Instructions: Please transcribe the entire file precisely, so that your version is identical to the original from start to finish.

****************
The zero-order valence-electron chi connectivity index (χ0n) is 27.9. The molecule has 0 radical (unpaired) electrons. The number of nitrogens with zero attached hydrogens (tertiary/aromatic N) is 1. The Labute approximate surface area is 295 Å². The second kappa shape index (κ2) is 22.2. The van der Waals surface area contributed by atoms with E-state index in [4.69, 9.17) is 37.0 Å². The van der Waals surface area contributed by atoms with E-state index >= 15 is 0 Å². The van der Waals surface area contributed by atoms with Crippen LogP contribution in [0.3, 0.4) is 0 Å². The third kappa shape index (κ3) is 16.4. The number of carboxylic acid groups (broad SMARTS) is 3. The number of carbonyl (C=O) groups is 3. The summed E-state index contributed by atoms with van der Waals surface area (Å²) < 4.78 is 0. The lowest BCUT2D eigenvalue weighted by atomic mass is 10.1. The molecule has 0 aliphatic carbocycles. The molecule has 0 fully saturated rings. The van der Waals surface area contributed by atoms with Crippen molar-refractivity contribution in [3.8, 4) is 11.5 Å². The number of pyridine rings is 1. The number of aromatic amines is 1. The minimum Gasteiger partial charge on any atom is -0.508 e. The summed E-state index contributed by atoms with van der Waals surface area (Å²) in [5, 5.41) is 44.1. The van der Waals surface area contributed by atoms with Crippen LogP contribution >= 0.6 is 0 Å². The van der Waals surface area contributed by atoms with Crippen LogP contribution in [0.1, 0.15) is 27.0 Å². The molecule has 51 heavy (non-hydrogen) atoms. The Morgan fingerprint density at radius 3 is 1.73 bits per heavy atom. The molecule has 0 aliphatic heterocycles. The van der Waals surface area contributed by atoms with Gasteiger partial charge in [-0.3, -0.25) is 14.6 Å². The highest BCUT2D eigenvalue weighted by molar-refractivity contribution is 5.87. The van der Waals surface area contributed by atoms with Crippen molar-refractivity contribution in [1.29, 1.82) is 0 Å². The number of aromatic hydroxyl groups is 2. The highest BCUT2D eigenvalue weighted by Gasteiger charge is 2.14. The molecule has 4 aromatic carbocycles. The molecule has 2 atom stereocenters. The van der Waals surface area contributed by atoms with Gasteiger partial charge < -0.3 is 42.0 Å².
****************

The zero-order valence-electron chi connectivity index (χ0n) is 27.9. The molecule has 0 radical (unpaired) electrons. The number of nitrogens with zero attached hydrogens (tertiary/aromatic N) is 1. The Labute approximate surface area is 295 Å². The second kappa shape index (κ2) is 22.2. The van der Waals surface area contributed by atoms with E-state index in [4.69, 9.17) is 37.0 Å². The van der Waals surface area contributed by atoms with E-state index >= 15 is 0 Å². The van der Waals surface area contributed by atoms with Crippen LogP contribution in [0.3, 0.4) is 0 Å². The third kappa shape index (κ3) is 16.4. The number of carboxylic acid groups (broad SMARTS) is 3. The number of carbonyl (C=O) groups is 3. The summed E-state index contributed by atoms with van der Waals surface area (Å²) < 4.78 is 0. The lowest BCUT2D eigenvalue weighted by atomic mass is 10.1. The molecule has 0 aliphatic carbocycles. The molecule has 0 fully saturated rings. The van der Waals surface area contributed by atoms with Crippen molar-refractivity contribution in [3.8, 4) is 11.5 Å². The number of pyridine rings is 1. The number of aromatic amines is 1. The minimum Gasteiger partial charge on any atom is -0.508 e. The summed E-state index contributed by atoms with van der Waals surface area (Å²) in [5, 5.41) is 44.1. The van der Waals surface area contributed by atoms with Crippen LogP contribution >= 0.6 is 0 Å². The van der Waals surface area contributed by atoms with Crippen LogP contribution in [0.1, 0.15) is 27.0 Å². The molecule has 51 heavy (non-hydrogen) atoms. The Morgan fingerprint density at radius 3 is 1.73 bits per heavy atom. The molecule has 0 aliphatic heterocycles. The van der Waals surface area contributed by atoms with Gasteiger partial charge in [-0.3, -0.25) is 14.6 Å². The highest BCUT2D eigenvalue weighted by molar-refractivity contribution is 5.87. The van der Waals surface area contributed by atoms with Crippen molar-refractivity contribution in [1.29, 1.82) is 0 Å². The number of aromatic hydroxyl groups is 2. The highest BCUT2D eigenvalue weighted by Gasteiger charge is 2.14. The molecule has 4 aromatic carbocycles. The molecule has 2 atom stereocenters. The van der Waals surface area contributed by atoms with Gasteiger partial charge < -0.3 is 42.0 Å².